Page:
David Pierce for Protocol, ‘How Discord (somewhat accidentally) invented the future of the internet‘:
And then that extremely Silicon Valley thing happened: Citron and his team realized that the best thing about their game was the chat feature. (Not a great sign for the game, but you get the point.) This was circa 2014, when everyone was still using TeamSpeak or Skype and everyone still hated TeamSpeak or Skype. Citron and the Hammer & Chisel team knew they could do better and decided they wanted to try.
It was a painful transition. Hammer & Chisel shut down its game development team, laid off a third of the company, shifted a lot of people to new roles and spent about six months reorienting the company and its culture. It wasn’t obvious its new idea was going to work, either. “When we decided to go all in on Discord, we had maybe 10 users,” Citron said. There was one group playing League of Legends, one WoW guild and not much else. “We would show it to our friends, and they’d be like, ‘This is cool!’ and then they’d never use it.”
After talking to users and seeing the data, the team realized its problem: Discord was better than Skype, certainly, but it still wasn’t very good. Calls would fail; quality would waver. Why would people drop a tool they hated for another tool they’d learn to hate? The Discord team ended up completely rebuilding its voice technology three times in the first few months of the app’s life. Around the same time, it also launched a feature that let users moderate, ban and give roles and permissions to others in their server. That was when people who tested Discord started to immediately notice it was better. And tell their friends about it.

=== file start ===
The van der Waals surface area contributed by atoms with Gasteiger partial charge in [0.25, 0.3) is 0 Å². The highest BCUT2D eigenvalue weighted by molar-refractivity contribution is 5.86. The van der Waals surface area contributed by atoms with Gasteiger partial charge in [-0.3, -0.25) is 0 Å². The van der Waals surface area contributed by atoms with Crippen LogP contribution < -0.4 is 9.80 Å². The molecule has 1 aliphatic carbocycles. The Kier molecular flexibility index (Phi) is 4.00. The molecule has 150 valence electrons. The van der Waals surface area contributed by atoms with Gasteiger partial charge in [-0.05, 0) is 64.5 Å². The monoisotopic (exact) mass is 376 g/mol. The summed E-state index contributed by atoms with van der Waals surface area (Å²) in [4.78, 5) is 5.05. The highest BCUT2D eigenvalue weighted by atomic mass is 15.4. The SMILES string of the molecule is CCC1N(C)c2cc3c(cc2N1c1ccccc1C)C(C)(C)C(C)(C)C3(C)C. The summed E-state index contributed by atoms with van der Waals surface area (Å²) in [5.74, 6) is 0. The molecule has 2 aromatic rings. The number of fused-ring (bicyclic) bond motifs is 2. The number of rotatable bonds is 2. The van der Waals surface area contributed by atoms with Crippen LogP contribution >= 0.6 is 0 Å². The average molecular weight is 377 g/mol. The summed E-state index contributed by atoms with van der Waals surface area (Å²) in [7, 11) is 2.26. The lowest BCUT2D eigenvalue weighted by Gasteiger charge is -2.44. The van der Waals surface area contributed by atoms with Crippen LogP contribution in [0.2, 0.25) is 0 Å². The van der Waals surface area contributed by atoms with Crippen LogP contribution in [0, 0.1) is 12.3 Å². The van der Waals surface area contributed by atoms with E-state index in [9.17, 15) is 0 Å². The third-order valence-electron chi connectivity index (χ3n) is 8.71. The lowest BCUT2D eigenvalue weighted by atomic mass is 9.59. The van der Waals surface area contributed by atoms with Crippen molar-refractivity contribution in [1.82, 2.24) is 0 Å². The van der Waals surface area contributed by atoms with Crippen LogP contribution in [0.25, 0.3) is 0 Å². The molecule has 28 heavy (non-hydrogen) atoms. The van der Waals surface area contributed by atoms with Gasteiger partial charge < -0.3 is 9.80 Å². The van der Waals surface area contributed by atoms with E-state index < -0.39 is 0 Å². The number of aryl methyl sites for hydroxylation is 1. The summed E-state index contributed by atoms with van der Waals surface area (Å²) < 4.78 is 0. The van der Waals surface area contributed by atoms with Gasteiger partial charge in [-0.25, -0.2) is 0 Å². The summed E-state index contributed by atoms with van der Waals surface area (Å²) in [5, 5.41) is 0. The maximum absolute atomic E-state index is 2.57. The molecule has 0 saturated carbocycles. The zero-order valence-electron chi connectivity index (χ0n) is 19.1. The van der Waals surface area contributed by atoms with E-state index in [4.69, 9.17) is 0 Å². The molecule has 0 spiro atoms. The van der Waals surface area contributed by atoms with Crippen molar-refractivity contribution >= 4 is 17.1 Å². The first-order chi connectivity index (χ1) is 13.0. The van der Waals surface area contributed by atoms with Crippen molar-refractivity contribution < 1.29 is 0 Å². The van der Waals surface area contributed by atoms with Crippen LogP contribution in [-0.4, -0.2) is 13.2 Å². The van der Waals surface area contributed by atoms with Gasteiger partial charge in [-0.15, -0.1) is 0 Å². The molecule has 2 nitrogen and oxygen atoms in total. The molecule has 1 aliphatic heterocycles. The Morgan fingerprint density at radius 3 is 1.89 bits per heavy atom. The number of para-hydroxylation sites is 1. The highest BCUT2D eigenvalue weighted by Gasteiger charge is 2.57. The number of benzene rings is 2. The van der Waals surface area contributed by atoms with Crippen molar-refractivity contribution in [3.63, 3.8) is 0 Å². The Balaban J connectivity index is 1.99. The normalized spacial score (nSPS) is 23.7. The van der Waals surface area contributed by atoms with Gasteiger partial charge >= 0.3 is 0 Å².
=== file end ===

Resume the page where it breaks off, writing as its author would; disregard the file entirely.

It’s funny how history kind of repeats itself. Thirty years ago I was on IRC; today it’s Discord. The difference is going from an open and fairly anonymous protocol to a data collecting, self contained app. Of course, IRC is still out there as an open protocol; I wonder if we’ll be able to say the same of Discord in thirty years?